Dr. Gay:                      Yeah. They had to change their hazard conditions to go from having an area big enough to park a couple semi-trucks to having an area big enough to park a couple SUVs, as their safety margin.

And so, they had this need to find some place that they could go down; not hit the wings of the spacecraft on anything; and that would be smooth enough that in all likelihood, when their tag instrument – which is a flat disc – hit the surface, it would hit flat, and the spacecraft wouldn’t tilt more than a few degrees.

And it turned out the only places that vaguely matched these conditions were areas that were either craters, or craters inside of craters. And these weren’t normal-looking craters. What these were, were areas where the rocks were more smashed than the regions around them, and the smashed rocks were in a fairly circular pattern, indicating this is a crater where the rocks there got crushed.

Nightingale Crater, where they ended up doing their sample collection, was in the northern part of the asteroid, about 55 degrees latitude. And it was a crater with a few boulders that they had to make sure they didn’t hit. And because the surface was so much more complex than anticipated, they had to take a spacecraft that had been planning to maneuver by laser, just like a lot of modern cars will use a laser on the front of the car to measure the distance to the car in front of them, and then back off if they need to, if they get too close. Canada built this instrument. It was supposed to be THE way. They found their way to the surface. Except OSIRIS-REx said, “Nuh-uh, I’m gonna be complicated.”

And what ended up having to be done is they programmed vision into the space craft, allowing it to do natural feature mapping, in real time, autonomously, from 18 and a half light minutes away from earth; so that as the spacecraft is descending, it’s taking images, comparing the images to the existing maps, and as long as the area below the spacecraft doesn’t go red, they keep proceeding. But this is not how the spacecraft was designed, and their ability to retroactively add this powerful feature, really says something about their programming and navigation teams.

Fraser:                         It was pretty exciting to watch the actual sample collection. It happened like a week ago. And as it was descending to the surface, and as they were watching it, they were talking about how closely the spacecraft had gotten to their predicted model, and how far away it was. And they were also just noting that the spacecraft hadn’t aborted, because it was up to the spacecraft to make this decision.

So, it was descending towards the asteroid, and going, “I think it’s still fine. This is okay, I think.” It had tucked in its solar panels. It was slowly making its way down to the surface, and it just wasn’t making the call to abort, abort, which was amazing.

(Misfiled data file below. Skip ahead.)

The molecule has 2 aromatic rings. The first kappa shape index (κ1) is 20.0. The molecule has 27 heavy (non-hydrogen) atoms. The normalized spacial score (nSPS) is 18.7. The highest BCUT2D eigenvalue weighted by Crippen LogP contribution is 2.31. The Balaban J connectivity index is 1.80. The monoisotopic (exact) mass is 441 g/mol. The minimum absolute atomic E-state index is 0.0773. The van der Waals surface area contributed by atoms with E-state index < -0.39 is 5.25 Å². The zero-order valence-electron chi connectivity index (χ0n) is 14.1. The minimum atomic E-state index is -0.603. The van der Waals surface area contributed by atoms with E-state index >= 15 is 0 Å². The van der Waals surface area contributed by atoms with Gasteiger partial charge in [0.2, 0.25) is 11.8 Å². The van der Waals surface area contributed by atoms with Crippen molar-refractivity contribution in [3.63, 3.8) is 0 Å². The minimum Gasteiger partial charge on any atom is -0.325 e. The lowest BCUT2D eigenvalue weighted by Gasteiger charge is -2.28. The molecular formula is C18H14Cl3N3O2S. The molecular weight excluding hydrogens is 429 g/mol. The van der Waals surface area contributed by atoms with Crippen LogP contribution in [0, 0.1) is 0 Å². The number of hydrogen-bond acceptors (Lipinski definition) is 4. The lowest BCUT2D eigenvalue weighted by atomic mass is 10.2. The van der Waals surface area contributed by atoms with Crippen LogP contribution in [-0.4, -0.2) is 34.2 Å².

Dr. Gay:                      And it was intended that the spacecraft would touch the surface, fire off a nitrogen canister – NASA took a gentler approach than JAXA – fire off a nitrogen canister that would then blast dust and small particulate – nothing bigger than 2cm could fit up through the capture tube – and this nitrogen blast would deploy, and then within five seconds the spacecraft would pull away.  

Except it turns out the surface of Bennu wasn’t exactly a solid surface. And so, instead of tapping the surface of the world, giving it a nice gentle snoot boop where it’s the snoot of OSIRIS-REx that’s getting booped by Bennu – no, they instead punched the asteroid, going down many centimeters through the surface.

Fraser:                         I imagine it’s sort of like going into snow.

Dr. Gay:                      Yeah.

Fraser:                         Right? Like it dropped its sample, returned sample capsule into snow. Or its collection.

Dr. Gay:                      Yeah.

Fraser:                         Vacuum cleaner. And then, get it. And we saw, as it successfully captured its sample and started to move away from the asteroid, there was debris coming out of the sample collector.

Dr. Gay:                      Yeah, it was said in the images that it looked like someone dumped a box of corn flakes outside of the tag. This is the touch-and-go sample collection system. And the problem was, the way the system was designed is they had this disc. On the outer ring of the disc, there was essentially metal velcro. Little tiny metal hoops designed to pick up dust and debris from the surface in the velcro.

And then, in the center, there was an opening that was supposed to have a mylar flap that would slide in like a shutter, to close off the collection tube and make sure that nothing would escape. And a rock, something, got jammed in their, and so, small material was escaping.

It’s unknown exactly how much material they got. They were aiming to get roughly two ounces, the weight of a C-cell battery, and nothing bigger than a C-cell battery. That was the goal. Anything bigger just wouldn’t have fit into the detector. They don’t know how much they got. They think that it was potentially significantly more. There were originally plans to spin the spacecraft.

Fraser:                         Yeah. It’s such a brilliant idea, that; how they were going to test how much sample they got. The plan was you lift up, start to rotate the spacecraft around, and you could detect the wobble from the mass inside the collector, as compared to what is was without the mass inside the collector, and that would tell you whether you got a good enough sample or not. But they just decided, “Forget it. We’re not gonna do this test. We don’t want to risk losing this material, because we just need to get it inside the capsule and call it a day.